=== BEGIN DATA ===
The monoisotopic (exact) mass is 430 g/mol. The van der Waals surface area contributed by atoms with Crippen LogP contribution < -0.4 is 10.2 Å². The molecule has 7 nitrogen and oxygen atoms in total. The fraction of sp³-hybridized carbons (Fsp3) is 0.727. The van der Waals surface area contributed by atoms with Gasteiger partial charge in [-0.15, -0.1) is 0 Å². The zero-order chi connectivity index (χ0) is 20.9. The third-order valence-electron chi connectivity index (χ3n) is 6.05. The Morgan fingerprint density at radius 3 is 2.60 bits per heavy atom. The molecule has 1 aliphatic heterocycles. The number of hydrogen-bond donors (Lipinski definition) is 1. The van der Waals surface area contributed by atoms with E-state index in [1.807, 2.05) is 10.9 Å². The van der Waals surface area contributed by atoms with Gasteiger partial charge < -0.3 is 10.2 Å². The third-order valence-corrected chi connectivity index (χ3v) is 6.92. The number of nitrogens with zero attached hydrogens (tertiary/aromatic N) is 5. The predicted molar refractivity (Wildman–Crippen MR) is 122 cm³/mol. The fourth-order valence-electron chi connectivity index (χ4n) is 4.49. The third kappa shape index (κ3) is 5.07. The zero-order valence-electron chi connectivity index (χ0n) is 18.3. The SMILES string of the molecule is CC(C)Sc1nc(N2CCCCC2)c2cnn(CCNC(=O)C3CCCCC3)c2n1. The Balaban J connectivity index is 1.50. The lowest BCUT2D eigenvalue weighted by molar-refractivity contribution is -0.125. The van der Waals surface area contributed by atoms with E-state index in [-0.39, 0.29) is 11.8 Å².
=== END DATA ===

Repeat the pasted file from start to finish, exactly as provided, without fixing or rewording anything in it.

The monoisotopic (exact) mass is 430 g/mol. The van der Waals surface area contributed by atoms with Crippen LogP contribution < -0.4 is 10.2 Å². The molecule has 7 nitrogen and oxygen atoms in total. The fraction of sp³-hybridized carbons (Fsp3) is 0.727. The van der Waals surface area contributed by atoms with Gasteiger partial charge in [-0.15, -0.1) is 0 Å². The zero-order chi connectivity index (χ0) is 20.9. The third-order valence-electron chi connectivity index (χ3n) is 6.05. The Morgan fingerprint density at radius 3 is 2.60 bits per heavy atom. The molecule has 1 aliphatic heterocycles. The number of hydrogen-bond donors (Lipinski definition) is 1. The van der Waals surface area contributed by atoms with E-state index in [1.807, 2.05) is 10.9 Å². The van der Waals surface area contributed by atoms with Gasteiger partial charge < -0.3 is 10.2 Å². The third-order valence-corrected chi connectivity index (χ3v) is 6.92. The number of nitrogens with zero attached hydrogens (tertiary/aromatic N) is 5. The predicted molar refractivity (Wildman–Crippen MR) is 122 cm³/mol. The fourth-order valence-electron chi connectivity index (χ4n) is 4.49. The third kappa shape index (κ3) is 5.07. The zero-order valence-electron chi connectivity index (χ0n) is 18.3. The SMILES string of the molecule is CC(C)Sc1nc(N2CCCCC2)c2cnn(CCNC(=O)C3CCCCC3)c2n1. The Balaban J connectivity index is 1.50. The lowest BCUT2D eigenvalue weighted by molar-refractivity contribution is -0.125. The van der Waals surface area contributed by atoms with E-state index in [-0.39, 0.29) is 11.8 Å².